The Science in Science Fiction
I am a veterinarian with a specialty in pathology. A researcher for many years, my interests have been varied within the biomedical sciences. Scientific research is a search for truth, the uncovering of the workings of the natural world. A researcher take leaps of faith to envision what might be true, and then designs experiments to determine if his or her hypothesis is correct or not. We know, of course, that some of the greatest advancements in knowledge have come from ideas first thought to be preposterous by hidebound “experts.”
The first inclination is to dismiss ideas associated with fiction as fanciful and unrealistic. Yet fiction has in many ways molded the world we now live in, socially, politically, and scientifically. From Verne, to Wells, to Clarke, to Gibson, science fiction writers have been percipient foreseers of future technology.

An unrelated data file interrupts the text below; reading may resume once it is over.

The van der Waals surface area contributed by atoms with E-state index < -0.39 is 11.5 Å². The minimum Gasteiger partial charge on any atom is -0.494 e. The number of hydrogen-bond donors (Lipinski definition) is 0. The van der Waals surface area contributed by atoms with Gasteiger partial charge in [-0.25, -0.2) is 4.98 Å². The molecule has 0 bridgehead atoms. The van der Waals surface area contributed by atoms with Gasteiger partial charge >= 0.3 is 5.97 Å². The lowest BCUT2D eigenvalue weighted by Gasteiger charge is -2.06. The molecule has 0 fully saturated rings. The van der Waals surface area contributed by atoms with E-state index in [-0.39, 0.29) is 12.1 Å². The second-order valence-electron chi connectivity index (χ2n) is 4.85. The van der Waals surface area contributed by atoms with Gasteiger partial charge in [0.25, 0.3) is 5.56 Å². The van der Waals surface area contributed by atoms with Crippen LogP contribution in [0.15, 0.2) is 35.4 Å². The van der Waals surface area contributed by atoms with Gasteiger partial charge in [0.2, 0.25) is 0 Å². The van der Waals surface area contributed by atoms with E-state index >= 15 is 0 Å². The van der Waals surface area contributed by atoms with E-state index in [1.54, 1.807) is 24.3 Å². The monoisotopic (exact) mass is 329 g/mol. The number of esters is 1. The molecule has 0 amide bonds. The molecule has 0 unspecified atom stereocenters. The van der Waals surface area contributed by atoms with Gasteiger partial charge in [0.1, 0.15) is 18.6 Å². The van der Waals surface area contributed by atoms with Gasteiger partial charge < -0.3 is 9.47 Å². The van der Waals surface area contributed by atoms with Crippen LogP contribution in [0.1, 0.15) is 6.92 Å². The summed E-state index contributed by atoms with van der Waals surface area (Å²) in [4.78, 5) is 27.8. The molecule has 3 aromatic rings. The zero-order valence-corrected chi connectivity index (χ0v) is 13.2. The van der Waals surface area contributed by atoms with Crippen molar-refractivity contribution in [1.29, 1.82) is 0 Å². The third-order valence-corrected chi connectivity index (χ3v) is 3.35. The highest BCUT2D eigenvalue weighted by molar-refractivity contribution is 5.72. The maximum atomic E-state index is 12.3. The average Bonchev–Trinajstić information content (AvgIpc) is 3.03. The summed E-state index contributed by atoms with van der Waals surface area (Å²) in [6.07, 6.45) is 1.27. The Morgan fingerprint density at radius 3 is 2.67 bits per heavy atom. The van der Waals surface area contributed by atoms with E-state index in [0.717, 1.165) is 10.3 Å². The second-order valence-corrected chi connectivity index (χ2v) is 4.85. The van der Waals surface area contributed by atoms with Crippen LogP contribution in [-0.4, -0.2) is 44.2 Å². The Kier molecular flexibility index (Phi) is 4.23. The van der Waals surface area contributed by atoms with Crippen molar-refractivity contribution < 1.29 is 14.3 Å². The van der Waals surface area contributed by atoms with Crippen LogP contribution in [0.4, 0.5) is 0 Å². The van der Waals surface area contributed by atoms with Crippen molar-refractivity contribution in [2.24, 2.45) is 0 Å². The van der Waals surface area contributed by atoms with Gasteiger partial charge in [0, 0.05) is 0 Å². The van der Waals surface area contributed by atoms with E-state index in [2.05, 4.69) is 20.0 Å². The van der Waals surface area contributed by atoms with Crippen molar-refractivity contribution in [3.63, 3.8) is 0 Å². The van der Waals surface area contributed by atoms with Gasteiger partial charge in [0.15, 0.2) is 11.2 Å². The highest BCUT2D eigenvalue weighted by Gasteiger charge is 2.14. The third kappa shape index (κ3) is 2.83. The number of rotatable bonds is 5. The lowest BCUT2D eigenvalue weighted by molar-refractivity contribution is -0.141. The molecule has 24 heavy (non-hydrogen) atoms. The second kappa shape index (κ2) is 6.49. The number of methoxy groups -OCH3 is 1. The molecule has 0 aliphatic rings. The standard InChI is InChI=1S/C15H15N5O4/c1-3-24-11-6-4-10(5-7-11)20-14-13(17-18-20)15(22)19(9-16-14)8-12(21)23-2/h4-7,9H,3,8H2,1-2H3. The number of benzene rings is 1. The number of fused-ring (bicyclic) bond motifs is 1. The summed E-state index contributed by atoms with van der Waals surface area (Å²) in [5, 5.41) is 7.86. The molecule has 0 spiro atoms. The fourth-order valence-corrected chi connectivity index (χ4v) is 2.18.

I approach my writing as I approached a scientific research problem. I write about what might be based on what is known. The difference is that I take a leap into an arena where no amount of hypothesis testing will help me prove anything. A plague in a in a race of sentient reptilians has a basis in what we know about biochemistry: the cause and the resultant disease are, perhaps far-fetched, even humorous, but solidly based in medical science. But I don’t have to postulate totally new disease concepts for effective fiction. A metabolic disorder in dragon-like beings turns out to be a very common disorder on Earth, as does the existence of mange is a race of werewolves. These and more form a continuing subplot of my novel, The Galactic Circle Veterinary Service.
All science fiction uses current scientific knowledge as the launching pad to the future. What I hypothesize as medical conundrums in that future are conceivable based on what we know now. Even the alien life-forms I create must fit within a consistent biological scheme of the universe, or the edifice I have built crumbles. Those alien life-forms will be the subject of a forthcoming post. Bottom line: Science is the operative word in science fiction.